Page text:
There were other pitfalls that made the situation even more precarious from an interrogation standpoint. While anxiety was the predominant characteristic displayed during LSD sessions, some people experienced delusions of grandeur and omnipotence. An entire operation might backfire if someone had an ecstatic or transcendental experience and became convinced that he could defy his interrogators indefinitely. And then there was the question of amnesia, which was not as cut-and-dried as first supposed. Everyone agreed that a person would probably have a difficult time recalling exactly what happened while he was high on LSD, but that didn't mean his mind would be completely blank. While the drug might distort memory to some degree, it did not destroy it.

When CIA scientists tested a drug for speech-inducing purposes and found that it didn't work, they usually put it aside and tried something else. But such was not the case with LSD. Although early reports proved overoptimistic, the Agency was not about to discard such a powerful and unusual substance simply because it did not live up to its original expectations. They had to shift gears. A reassessment of the strategic implications of LSD was necessary. If, strictly speaking, LSD was not a reliable truth drug, then how else could it be used?

CIA researchers were intrigued by this new chemical, but they didn't quite know what to make of it. LSD was significantly different from anything else they knew about. "The most fascinating thing about it," a CIA psychologist recalled, "was that such minute quantities had such a terrific effect." Mere micrograms could create "serious mental confusion ... and render the mind temporarily susceptible to suggestion." Moreover, the drug was colorless, odorless, and tasteless, and therefore easily concealed in food and beverage. But it was hard to predict the response to LSD. On certain occasions acid seemed to cause an uninhibited disclosure of information, but oftentimes the overwhelming anxiety experienced by the subject obstructed the interrogation process. And there were unexplainable mood swings -- from total panic to boundless bliss-out. How could one drug produce such extreme and contradictory reactions? It didn't make sense.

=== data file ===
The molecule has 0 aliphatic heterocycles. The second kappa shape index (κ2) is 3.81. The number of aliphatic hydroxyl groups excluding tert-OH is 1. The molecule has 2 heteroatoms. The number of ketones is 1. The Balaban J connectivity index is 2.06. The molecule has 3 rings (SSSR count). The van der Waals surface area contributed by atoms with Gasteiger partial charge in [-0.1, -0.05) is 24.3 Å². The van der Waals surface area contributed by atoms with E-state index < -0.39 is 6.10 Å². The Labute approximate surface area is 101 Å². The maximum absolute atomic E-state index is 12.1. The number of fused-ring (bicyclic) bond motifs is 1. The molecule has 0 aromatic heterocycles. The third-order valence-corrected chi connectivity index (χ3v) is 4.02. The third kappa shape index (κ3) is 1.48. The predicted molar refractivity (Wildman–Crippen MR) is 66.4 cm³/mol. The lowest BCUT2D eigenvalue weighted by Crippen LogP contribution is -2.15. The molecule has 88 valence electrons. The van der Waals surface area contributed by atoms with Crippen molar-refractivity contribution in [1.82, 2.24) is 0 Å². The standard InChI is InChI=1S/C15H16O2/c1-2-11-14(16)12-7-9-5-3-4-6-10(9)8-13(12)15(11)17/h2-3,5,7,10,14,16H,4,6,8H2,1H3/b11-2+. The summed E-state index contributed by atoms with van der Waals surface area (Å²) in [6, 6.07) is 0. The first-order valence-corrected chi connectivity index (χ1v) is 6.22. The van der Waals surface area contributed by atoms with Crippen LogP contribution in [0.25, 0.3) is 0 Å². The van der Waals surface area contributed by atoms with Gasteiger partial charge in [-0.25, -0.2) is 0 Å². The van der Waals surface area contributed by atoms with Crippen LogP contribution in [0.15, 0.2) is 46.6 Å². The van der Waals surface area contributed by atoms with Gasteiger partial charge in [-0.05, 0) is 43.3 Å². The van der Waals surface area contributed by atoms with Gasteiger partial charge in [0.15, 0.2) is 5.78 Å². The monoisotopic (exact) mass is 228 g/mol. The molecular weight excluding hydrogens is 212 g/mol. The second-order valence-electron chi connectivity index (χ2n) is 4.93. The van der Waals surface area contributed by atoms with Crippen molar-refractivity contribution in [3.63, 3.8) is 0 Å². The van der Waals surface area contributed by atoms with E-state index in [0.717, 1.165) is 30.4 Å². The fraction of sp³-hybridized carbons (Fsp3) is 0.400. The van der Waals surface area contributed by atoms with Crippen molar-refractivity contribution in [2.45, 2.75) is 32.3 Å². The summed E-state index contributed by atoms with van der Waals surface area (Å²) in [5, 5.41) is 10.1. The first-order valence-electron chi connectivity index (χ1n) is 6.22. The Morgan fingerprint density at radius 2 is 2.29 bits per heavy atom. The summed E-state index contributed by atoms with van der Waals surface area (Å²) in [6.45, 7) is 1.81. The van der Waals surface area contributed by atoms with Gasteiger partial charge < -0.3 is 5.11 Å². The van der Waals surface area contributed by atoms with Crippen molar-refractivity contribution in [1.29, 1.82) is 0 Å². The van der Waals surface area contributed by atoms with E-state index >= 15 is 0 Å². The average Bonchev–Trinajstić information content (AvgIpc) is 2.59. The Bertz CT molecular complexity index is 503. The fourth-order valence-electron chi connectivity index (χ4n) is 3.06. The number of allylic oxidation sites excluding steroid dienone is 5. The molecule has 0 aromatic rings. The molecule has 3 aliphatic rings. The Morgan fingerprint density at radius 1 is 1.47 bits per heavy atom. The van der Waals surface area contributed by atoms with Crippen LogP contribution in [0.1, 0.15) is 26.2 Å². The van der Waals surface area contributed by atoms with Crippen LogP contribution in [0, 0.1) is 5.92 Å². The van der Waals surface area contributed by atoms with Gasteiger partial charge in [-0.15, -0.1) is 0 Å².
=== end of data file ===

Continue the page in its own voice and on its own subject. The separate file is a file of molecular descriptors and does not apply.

As research continued, the situation became even more perplexing. At one point a group of Security officers did an about-face and suggested that acid might best be employed as an anti-interrogation substance: "Since information obtained from a person in a psychotic state would be unrealistic, bizarre, and extremely difficult to assess, the self-administration of LSD-25, which is effective in minute doses, might in special circumstances offer an operative temporary protection against interrogation [emphasis added]."

This proposal was somewhat akin to a suicide pill scenario. Secret agents would be equipped with micro-pellets of LSD to take on dangerous assignments. If they fell into enemy hands and were about to be interrogated, they could pop a tab of acid as a preventive measure and babble gibberish. Obviously this idea was impractical, but it showed just how confused the CIA's top scientists were about LSD. First they thought it was a truth serum, then a lie serum, and for a while they didn't know what to think.